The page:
From The Weekly Standard: ‘The Sebelius Coverup’

Full piece here.

A bit partisan, and coming from one likely source, but interesting.  There are incentives being created for a few insurance winners, cozying up to those with power and money, who will be more closely tied than before to politics, and politicians and political cycles.  Also, it’s about who controls the data, and whoever that is will need a lot of information about you, and it won’t entirely be up to you how much control over that data you have:

‘In truth, Obamacare’s federal exchanges will be an extremely complicated technical endeavor to set up and run, as (among other things) they would involve compiling massive amounts of risk-selection data on individual Americans. In addition to raising extraordinary privacy concerns, the data involved would be like gold to insurers. To quote my source, “If you can capture this data, you’re going to win.”’

Expect a small number of people to be in control, rewarding themselves, their friends, associates, connections, and punishing their enemies, as usual in human affairs, but now with new State power to ‘tax’ you for not purchasing health insurance.  It’s like a cinch around 17% of the economy, and new areas of your life and liberty, claimed as the necessary solution to solve our problems.

Addition:  See Peter Suderman’s ‘The Doc Fix Economy,’ for how we’ve been kicking the can for quite a while now in dealing with these problems.

Related On This Site:  From The New England Journal Of Medicine Via CATO: ‘The Constitutionality of the Individual Mandate’From If-Then Knots: Health Care Is Not A Right…But Then Neither Is Property?… From The New Yorker: Atul Gawande On Health Care-”The Cost Conundrum”Sally Pipes At Forbes: ‘A Plan That Leads Health Care To Nowhere’From AEI: ‘Study: ‘Obama Healthcare Reform Raising Costs, Forcing Workers Out Of Existing Plans’

Peter Suderman At Reason: ‘Obama Claims Repealing ObamaCare Would Benefit Insurers. In Fact, They Stand to Lose $1 Trillion ‘

Full post here.

You don’t get to single-payer overnight, you first pass an enormously complicated piece of legislation without the other party’s support, then you get private insurers on board, then perhaps you gradually restrict market activity with endless regulations, enormous and politically dependent bureaucracies, allowing access to fewer and fewer private insurers:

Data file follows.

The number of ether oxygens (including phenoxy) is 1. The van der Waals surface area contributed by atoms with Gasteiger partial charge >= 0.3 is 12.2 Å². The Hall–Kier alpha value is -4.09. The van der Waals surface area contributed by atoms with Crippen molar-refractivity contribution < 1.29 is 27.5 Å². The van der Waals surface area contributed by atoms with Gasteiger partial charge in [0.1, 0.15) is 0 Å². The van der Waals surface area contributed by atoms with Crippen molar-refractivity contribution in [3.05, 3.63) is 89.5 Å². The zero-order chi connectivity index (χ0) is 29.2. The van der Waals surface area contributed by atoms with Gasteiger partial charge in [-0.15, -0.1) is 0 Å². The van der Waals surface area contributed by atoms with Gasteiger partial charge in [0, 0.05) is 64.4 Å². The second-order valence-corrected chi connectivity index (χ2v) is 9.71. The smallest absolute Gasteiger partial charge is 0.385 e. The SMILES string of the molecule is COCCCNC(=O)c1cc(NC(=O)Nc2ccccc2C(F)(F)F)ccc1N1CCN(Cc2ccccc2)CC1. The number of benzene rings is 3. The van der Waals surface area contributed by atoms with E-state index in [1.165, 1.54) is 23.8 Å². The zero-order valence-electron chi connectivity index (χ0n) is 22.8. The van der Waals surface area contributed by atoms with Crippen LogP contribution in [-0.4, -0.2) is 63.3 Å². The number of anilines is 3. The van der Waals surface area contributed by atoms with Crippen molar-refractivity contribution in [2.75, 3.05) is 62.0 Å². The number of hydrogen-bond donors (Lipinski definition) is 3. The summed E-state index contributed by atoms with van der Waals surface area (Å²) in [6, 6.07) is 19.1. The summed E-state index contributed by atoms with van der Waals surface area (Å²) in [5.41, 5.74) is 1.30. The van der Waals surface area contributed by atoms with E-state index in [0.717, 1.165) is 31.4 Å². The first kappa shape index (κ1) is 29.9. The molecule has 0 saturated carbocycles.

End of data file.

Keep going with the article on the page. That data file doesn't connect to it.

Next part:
‘It’s not just health insurers. Most of the health system’s biggest and most powerful industries are betting on the law to boost their bottom line. The drug industry cut a deal with the White House to help finance the promotion of the health law. And following the debate, investors in the hospital industry got spooked.’

Health care costs are rising.  Our system is slapdash, and inefficient, tied to employment, and wasteful.  I think this solution is worse than the problem.

Related On This Site:  From The New England Journal Of Medicine Via CATO: ‘The Constitutionality of the Individual Mandate’From If-Then Knots: Health Care Is Not A Right…But Then Neither Is Property?… From The New Yorker: Atul Gawande On Health Care-”The Cost Conundrum”Sally Pipes At Forbes: ‘A Plan That Leads Health Care To Nowhere’From AEI: ‘Study: ‘Obama Healthcare Reform Raising Costs, Forcing Workers Out Of Existing Plans’

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Ilya Somin At Volokh: ‘Of Silver Linings And Clouds’

Full post here.

‘Obviously, losing the mandate case was a significant setback. But if we had to lose at all, better this way than almost any other. Whether the positive effects of the decision predominate over the negative ones in the long run remains to be seen. It depends on future events such as the identity of the next few Supreme Court appointments, and whether or not Obama’s health care law can be repealed or modified’

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A Few Health Care Links: “The Individual Mandate Survives As A Tax”

Reason has some links.

Althouse.

National Journal.

Washington Post.

It seems the individual mandate will now be a tax, while the law will mostly stand as it was passed and signed for now.

I still don’t see how we afford another unfunded liability, and how we insure 30 million with a good budget in mind.  People who work for bureaucracies often have incentives to avoid innovation, avoid hard decisions, protect their own, and always meet the budget regardless of performance (among other things).   We will be placing serious restrictions (through the tax) on many people’s freedom, in order to redistribute their tax money to others, while this tax money is funneled through a few (of course what goes on in health insurance companies isn’t lovely, and similar in many ways, but this the ACA is likely a worse evil because there are fewer alternatives, if any).  This will likely increase the size and scope of government a good deal in America, and dramatically change the nature of the social contract.  I’d like to think I’m consistently worried about to whom we’re giving power, why, and how such ideas will end up working in practice.

There will obviously be some winners though, and some benefits.  The “ideal” and more fair, just society however, will remain forever out of view on the horizon…a promise on the lips of those with skin in the game.

My two cents, as it remains to be seen how this will all play out.

Update: The Roberts long-view theory, more here from Paul Rahe, or just the Supreme Court staying out of politics.